What you need to know:
- if greenhouse-gas emissions continue to rise at current rates, climate models predict an additional 4°C of warming during this century. The need for greater investment in climate mitigation and adaptation has never been clearer.
Ethiopia has long suffered from recurrent large-scale famines, most notably in the early 1980s, when at least one million people died, and millions more were displaced.
This year, however, Ethiopia has become a net exporter of wheat for the first time, an extraordinary feat given its vulnerability to climate change and food-security crises.
While many factors contributed to this accomplishment, it mainly reflects the central role that new technologies have played in transforming Ethiopia’s agricultural sector.
The Technologies for African Agricultural Transformation (TAAT) programme, established by the International Fertiliser Development Centre, has been instrumental in deploying proven and high-performance agricultural technologies at scale, with the aim of helping farmers increase the production of millet, maize, rice, wheat, and other staples.
As a result of the yield-increasing performance of these technologies, the area allocated to heat-tolerant wheat varieties in Ethiopia has grown from 5,000 hectares in 2018 to more than 2.2 million hectares in 2023, putting the country on the path to food self-sufficiency.
The “polycrisis” world of increasingly volatile global supply chains has accelerated the drive toward greater self-reliance. The war in Ukraine triggered a surge in food prices in Africa, with the wheat sub-index, for example, reaching a multiyear high in May 2022. Ethiopia was hit particularly hard, because it had been importing almost half of its wheat from Russia and Ukraine. Now the continent is reeling from the export ban that India, the world’s largest rice exporter, recently imposed on several varieties.
Amid this challenging environment, the Ethiopian government’s remarkable ability to use technology to boost domestic production and to reduce the risks associated with over-reliance on food imports may well represent a breakthrough.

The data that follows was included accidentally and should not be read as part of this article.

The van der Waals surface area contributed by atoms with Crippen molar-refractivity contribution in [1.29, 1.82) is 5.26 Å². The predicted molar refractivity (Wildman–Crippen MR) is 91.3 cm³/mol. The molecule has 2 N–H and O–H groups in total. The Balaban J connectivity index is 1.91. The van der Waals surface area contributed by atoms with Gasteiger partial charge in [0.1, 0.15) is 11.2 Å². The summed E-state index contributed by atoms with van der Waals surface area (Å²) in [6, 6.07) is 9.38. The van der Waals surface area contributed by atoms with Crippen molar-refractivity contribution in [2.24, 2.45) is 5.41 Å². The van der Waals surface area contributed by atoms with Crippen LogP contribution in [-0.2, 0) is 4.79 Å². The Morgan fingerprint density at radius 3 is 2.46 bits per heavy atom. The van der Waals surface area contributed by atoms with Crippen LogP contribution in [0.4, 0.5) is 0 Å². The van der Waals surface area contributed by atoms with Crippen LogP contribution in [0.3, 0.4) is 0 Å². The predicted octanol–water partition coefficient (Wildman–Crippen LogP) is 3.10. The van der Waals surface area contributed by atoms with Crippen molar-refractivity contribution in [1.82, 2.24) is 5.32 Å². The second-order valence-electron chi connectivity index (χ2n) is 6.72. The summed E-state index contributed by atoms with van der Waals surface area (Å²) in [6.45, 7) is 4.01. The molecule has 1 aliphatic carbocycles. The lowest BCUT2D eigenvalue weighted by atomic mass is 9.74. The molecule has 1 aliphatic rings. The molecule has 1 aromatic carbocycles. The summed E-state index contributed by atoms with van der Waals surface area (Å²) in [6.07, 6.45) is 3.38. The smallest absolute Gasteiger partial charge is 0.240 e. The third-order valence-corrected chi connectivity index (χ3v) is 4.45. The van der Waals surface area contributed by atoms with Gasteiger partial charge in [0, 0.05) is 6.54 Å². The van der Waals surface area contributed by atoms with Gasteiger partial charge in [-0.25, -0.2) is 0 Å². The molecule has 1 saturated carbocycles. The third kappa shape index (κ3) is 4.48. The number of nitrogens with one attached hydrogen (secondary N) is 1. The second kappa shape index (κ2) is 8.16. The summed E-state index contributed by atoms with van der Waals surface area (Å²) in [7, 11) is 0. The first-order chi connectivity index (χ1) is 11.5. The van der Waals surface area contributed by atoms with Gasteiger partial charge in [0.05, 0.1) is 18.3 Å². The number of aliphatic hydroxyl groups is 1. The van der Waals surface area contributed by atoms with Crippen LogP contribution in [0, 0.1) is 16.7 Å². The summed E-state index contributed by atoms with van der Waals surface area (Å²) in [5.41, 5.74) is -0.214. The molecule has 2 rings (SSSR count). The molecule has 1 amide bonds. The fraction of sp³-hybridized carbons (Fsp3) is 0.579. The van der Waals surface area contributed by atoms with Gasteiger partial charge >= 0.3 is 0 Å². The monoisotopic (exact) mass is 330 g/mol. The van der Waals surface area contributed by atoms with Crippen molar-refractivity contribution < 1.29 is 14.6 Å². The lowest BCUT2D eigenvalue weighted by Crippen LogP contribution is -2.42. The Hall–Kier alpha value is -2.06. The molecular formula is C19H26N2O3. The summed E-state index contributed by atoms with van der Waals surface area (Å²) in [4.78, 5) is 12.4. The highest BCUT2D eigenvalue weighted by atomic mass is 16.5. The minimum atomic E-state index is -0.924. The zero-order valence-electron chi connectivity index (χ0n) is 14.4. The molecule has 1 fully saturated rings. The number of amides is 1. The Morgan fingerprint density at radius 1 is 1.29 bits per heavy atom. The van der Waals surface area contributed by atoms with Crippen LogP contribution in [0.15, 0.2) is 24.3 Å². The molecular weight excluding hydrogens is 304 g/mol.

Such progress, especially in a country that was an agricultural basket case for several humiliating decades, offers hope for Africa, which has been on the frontline of the climate crisis, with food insecurity often fuelling political unrest.
Africa’s food-import bill is set to rise dramatically in the coming years, partly because of geopolitically induced shocks and projected population growth. But global warming will also fuel this surge.
Such a gloomy prediction may well come true. This year is on track to be the hottest on record, around 1.4°C above pre-industrial average temperatures.
Moreover, if greenhouse-gas emissions continue to rise at current rates, climate models predict an additional 4°C of warming during this century. The need for greater investment in climate mitigation and adaptation has never been clearer.
Faced with over-reliance on food imports and daunting climate forecasts, Africa must move away from the traditional rain-fed model of agricultural production.
Following Ethiopia’s lead, the continent should embrace technology to boost agricultural productivity and improve food security. This will require aggressive investment in precision-agriculture technologies, such as variable-rate irrigation, that maximise productivity in a resource-constrained environment.
In addition to water-saving innovations, policymakers should invest in high-yield seed varieties that perform well under dry conditions and in agricultural equipment to mechanise the sector.
Deploying a wide range of technologies to transform Africa’s agriculture sector will address food-security concerns as well as environmental and sustainability issues.
Such a move is long overdue: even though Africa is home to more than 60 percent of the world’s uncultivated arable land, it has yet to benefit from the green revolution that has boosted yields elsewhere.
The harsh realities of climate change and geopolitical upheaval may finally create sufficiently strong incentives to unlock the continent’s potential and ensure greater self-sufficiency and resilience in food production.
Mr Hippolyte Fofack is a former chief economist and director of research at the African Export-Import Bank